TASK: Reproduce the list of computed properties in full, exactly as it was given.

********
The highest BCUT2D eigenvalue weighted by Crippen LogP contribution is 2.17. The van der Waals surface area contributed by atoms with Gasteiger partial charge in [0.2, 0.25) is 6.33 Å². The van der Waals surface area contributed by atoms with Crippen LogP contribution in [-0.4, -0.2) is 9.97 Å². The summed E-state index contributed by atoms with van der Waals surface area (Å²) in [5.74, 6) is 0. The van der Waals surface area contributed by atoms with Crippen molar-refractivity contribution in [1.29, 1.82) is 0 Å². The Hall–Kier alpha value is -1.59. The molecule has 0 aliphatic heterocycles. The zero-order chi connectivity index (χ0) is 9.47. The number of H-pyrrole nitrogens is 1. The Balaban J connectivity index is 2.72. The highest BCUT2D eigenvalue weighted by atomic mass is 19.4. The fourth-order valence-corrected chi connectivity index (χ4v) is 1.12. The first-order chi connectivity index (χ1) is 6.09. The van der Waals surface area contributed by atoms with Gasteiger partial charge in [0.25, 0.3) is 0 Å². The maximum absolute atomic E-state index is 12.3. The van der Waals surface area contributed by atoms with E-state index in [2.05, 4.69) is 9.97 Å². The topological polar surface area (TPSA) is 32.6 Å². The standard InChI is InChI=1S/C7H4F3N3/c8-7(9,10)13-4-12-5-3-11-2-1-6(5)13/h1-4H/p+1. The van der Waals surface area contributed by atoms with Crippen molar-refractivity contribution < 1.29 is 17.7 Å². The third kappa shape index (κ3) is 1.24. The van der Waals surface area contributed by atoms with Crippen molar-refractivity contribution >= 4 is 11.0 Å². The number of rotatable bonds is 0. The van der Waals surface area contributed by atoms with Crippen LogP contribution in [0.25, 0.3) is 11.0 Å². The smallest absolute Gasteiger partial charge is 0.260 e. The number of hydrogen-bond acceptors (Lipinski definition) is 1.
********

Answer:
The highest BCUT2D eigenvalue weighted by Crippen LogP contribution is 2.17. The van der Waals surface area contributed by atoms with Gasteiger partial charge in [0.2, 0.25) is 6.33 Å². The van der Waals surface area contributed by atoms with Crippen LogP contribution in [-0.4, -0.2) is 9.97 Å². The summed E-state index contributed by atoms with van der Waals surface area (Å²) in [5.74, 6) is 0. The van der Waals surface area contributed by atoms with Crippen molar-refractivity contribution in [1.29, 1.82) is 0 Å². The Hall–Kier alpha value is -1.59. The molecule has 0 aliphatic heterocycles. The zero-order chi connectivity index (χ0) is 9.47. The number of H-pyrrole nitrogens is 1. The Balaban J connectivity index is 2.72. The highest BCUT2D eigenvalue weighted by atomic mass is 19.4. The fourth-order valence-corrected chi connectivity index (χ4v) is 1.12. The first-order chi connectivity index (χ1) is 6.09. The van der Waals surface area contributed by atoms with Gasteiger partial charge in [0.25, 0.3) is 0 Å². The maximum absolute atomic E-state index is 12.3. The van der Waals surface area contributed by atoms with E-state index in [2.05, 4.69) is 9.97 Å². The topological polar surface area (TPSA) is 32.6 Å². The standard InChI is InChI=1S/C7H4F3N3/c8-7(9,10)13-4-12-5-3-11-2-1-6(5)13/h1-4H/p+1. The van der Waals surface area contributed by atoms with Crippen molar-refractivity contribution < 1.29 is 17.7 Å². The third kappa shape index (κ3) is 1.24. The van der Waals surface area contributed by atoms with Crippen molar-refractivity contribution >= 4 is 11.0 Å². The number of rotatable bonds is 0. The van der Waals surface area contributed by atoms with Crippen LogP contribution in [0.25, 0.3) is 11.0 Å². The smallest absolute Gasteiger partial charge is 0.260 e. The number of hydrogen-bond acceptors (Lipinski definition) is 1.